Russia sought permission for a base in Djibouti but failed to receive approval. It then began discussions with Eritrea and Sudan for a military facility or arrangement. Sudan recently authorized Russia to establish a “naval supply station” for the next twenty-five years at Port Sudan where several patrol boats that comprise the Sudanese Navy are also based. Russian naval ships reportedly can use the Chinese naval quay at Djibouti.
Turkey, motivated by President Recep Tayyip Erdogan’s neo-Ottoman dreams, has also become militarily active in the region. Turkey has a base in Mogadishu, Somalia with about 200 personnel to train the Somali National Army and another in Qatar with 5,000 Turkish troops.
Until the recent change of government in Sudan, Turkey was rehabilitating the Red Sea port of Suakin that was to include a naval dock as part of a $4bn project funded by Qatar. That project is now on hold.
Other important non-littoral Red Sea players are India, Iran, and South Korea.
India is focusing its naval influence more broadly in the Indian Ocean, partly to counter China. India and Japan just signed an agreement that gives Indian naval vessels access to Japan’s base in Djibouti in exchange for Japanese access to India’s military installations in the Andaman and Nicobar Islands in the eastern Indian Ocean.
Saudi Arabia and the United Arab Emirates have, at least for the time being, managed to minimise Iran’s previously significant presence in the Red Sea region by putting pressure on governments in the Horn of Africa.
South Korea has chosen not to engage militarily in the region other than contribute naval ships to the anti-piracy operation in the Gulf of Aden.
Without even getting into non-regional economic interests in the littoral countries of the Red Sea, there are today many actors in the security arena that have both conflicting objectives and a universal goal of maintaining freedom of navigation. The Trump administration’s Africa policy treats China and Russia as strategic competitors and looks for ways, so far with little success, to counter their influence.
China’s military base in Djibouti, Xi Jinping’s more assertive foreign policy, and the release of the government-supported and highly nationalistic film “Operation Red Sea,” a fictional account of the People’s Liberation Army Navy evacuation in 2015 of some 800 Chinese and foreign nationals from Aden, has fuelled US concerns about China’s motives in the region.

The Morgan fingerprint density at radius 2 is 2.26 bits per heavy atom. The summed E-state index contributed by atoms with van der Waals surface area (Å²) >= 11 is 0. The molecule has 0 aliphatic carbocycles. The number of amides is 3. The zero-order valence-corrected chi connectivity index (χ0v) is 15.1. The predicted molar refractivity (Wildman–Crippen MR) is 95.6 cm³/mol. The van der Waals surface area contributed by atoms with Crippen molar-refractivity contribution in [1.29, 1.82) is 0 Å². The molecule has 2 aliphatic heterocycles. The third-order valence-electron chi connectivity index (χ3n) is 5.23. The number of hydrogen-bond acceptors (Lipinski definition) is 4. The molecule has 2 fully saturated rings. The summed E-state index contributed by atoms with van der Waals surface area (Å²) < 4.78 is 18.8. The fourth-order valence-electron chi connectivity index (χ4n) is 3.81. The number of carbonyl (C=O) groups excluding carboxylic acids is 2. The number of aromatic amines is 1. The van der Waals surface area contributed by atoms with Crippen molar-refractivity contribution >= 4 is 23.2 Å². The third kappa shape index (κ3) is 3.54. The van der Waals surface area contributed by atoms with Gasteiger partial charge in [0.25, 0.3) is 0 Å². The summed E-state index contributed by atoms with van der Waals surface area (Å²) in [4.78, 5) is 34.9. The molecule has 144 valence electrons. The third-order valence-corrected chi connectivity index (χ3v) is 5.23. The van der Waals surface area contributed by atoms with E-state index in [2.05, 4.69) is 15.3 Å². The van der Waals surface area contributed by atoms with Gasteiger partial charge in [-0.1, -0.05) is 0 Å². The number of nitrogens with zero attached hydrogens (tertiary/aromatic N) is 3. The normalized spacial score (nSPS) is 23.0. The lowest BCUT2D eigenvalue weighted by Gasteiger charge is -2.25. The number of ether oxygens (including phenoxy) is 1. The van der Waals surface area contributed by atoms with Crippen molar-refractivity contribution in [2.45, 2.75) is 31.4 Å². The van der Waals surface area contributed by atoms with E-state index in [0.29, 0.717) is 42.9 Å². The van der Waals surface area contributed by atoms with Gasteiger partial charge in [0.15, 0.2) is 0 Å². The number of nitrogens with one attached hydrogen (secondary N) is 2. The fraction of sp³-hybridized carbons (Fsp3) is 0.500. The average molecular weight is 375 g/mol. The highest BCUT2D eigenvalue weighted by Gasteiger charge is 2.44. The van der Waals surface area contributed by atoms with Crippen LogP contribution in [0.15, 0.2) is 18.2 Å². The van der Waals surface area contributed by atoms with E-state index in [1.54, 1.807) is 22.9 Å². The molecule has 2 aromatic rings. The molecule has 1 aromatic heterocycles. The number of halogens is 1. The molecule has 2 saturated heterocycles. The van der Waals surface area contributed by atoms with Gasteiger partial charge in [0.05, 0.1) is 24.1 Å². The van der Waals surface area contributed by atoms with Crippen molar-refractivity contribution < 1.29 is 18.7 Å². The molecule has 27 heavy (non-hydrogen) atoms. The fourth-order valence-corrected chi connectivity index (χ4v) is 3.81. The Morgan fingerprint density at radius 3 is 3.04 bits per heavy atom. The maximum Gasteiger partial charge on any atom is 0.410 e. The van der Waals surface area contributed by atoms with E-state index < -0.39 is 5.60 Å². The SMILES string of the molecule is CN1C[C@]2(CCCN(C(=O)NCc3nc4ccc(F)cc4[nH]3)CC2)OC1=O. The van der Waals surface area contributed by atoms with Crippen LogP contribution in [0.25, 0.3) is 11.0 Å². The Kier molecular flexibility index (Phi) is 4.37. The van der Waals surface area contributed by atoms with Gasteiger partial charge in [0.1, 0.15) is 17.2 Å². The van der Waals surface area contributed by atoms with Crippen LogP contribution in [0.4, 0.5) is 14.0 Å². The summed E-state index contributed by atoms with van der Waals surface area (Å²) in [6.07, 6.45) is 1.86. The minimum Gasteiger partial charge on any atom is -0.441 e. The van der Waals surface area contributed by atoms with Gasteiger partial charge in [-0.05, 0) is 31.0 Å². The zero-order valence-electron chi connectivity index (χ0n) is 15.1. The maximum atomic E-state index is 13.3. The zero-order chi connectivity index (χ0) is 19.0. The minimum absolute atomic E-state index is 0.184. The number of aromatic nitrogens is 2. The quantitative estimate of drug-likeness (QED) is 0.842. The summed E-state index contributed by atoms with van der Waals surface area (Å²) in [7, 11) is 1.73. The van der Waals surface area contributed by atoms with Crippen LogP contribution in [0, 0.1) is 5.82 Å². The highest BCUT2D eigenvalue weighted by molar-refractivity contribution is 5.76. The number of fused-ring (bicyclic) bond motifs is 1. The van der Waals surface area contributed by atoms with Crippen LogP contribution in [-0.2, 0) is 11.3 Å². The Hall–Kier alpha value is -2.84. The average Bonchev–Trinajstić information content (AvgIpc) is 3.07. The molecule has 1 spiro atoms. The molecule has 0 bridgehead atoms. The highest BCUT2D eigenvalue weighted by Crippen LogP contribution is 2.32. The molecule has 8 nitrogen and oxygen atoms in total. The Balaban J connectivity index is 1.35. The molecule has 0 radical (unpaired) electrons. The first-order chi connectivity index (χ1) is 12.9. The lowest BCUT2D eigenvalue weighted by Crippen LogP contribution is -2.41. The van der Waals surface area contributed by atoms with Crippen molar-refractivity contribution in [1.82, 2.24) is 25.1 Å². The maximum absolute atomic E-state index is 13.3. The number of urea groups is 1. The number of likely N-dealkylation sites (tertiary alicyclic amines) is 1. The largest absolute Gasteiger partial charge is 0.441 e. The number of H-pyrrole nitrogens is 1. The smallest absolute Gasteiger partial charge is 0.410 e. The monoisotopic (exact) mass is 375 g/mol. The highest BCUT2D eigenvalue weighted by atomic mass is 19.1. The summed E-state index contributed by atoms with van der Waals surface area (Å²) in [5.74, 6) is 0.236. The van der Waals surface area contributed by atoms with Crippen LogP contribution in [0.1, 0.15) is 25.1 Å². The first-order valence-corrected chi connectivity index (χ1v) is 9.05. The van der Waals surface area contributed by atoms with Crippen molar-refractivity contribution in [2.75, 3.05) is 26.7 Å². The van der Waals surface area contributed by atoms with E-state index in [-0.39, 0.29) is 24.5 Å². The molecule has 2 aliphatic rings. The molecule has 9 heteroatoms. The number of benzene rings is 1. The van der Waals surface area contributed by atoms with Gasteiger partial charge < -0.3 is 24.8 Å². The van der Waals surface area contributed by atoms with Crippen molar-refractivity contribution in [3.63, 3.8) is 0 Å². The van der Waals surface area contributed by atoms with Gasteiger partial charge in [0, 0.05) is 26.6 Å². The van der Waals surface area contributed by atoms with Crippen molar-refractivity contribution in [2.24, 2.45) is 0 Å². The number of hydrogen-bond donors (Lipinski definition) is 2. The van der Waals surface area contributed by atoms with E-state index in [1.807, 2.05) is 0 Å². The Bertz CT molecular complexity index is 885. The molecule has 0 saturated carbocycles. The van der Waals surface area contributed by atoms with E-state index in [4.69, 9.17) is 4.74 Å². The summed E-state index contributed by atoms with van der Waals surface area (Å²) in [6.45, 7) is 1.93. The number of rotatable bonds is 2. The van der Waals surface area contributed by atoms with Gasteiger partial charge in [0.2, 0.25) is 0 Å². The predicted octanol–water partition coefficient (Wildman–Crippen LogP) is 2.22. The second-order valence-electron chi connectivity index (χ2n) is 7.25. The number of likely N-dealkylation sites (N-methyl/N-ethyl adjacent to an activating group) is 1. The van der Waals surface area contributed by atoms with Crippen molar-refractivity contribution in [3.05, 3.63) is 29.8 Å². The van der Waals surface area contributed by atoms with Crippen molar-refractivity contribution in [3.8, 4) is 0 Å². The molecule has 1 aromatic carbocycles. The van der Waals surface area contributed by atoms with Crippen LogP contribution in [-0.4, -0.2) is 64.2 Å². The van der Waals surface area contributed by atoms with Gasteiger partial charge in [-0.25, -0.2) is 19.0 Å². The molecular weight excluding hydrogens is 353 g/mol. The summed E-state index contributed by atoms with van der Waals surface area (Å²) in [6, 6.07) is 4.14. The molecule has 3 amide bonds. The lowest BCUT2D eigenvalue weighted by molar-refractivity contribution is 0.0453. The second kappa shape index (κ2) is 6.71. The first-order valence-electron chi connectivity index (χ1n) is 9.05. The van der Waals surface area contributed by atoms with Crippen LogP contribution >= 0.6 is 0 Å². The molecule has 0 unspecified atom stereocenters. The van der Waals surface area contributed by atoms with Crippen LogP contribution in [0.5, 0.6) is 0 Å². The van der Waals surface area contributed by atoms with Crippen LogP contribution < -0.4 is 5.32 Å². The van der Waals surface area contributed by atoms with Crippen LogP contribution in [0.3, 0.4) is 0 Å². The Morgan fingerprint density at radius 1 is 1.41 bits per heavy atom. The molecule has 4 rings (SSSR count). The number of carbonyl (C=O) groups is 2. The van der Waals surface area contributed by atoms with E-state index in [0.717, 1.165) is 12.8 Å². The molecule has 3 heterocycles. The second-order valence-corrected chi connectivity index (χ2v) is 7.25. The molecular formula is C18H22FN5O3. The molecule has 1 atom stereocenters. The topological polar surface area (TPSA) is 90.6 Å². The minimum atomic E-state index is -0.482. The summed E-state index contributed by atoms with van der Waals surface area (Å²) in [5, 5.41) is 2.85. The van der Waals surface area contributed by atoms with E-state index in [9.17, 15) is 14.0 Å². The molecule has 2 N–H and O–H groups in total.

Russia’s Wagner Group, a mercenary organisation with close ties to President Vladimir Putin, has been active in Sudan, which raises additional concerns. China and Russia have, of course, a different perspective on these regional developments.
From a Western perspective, the military presence of China and Russia are perceived as the most worrisome concern, primarily because their long-term goals are not clear. China has stated emphatically that it intends to become a global naval power. That means it must seek additional naval support facilities.
Russia continues to seek military support facilities in the Red Sea region but is relying on the shadowy Wagner Group to expand its military influence on land. Major European countries have increased their military presence in the region to help ensure freedom of navigation. India is shoring up its ties with Japan and the United States to counter Chinese naval expansion in the Indian Ocean. Turkey, aligned with Qatar, is seen as a threat to Saudi Arabia and the United Arab Emirates. Although currently sidelined, Iran will almost certainly try to reassert itself in the region.
The good news in this contentious arena is the unified desire by all non-regional actors to keep this vital passageway open to shipping. This has resulted in joint efforts to end Somali piracy and to combat on-going terrorist threats originating in Yemen and Somalia. Even Iran participated in the anti-piracy operation but has not been helpful in combatting terrorism.
Only time will tell if this overriding goal will result in the non-regional actors becoming a positive presence in the Red Sea area or whether their parochial differences will exacerbate existing conflicts among the littoral states.
*David H. Shinn is Adjunct Professor, Elliott School of International Affairs, George Washington University, former US ambassador to Burkina Faso (1987-90) and Ethiopia (1996-99).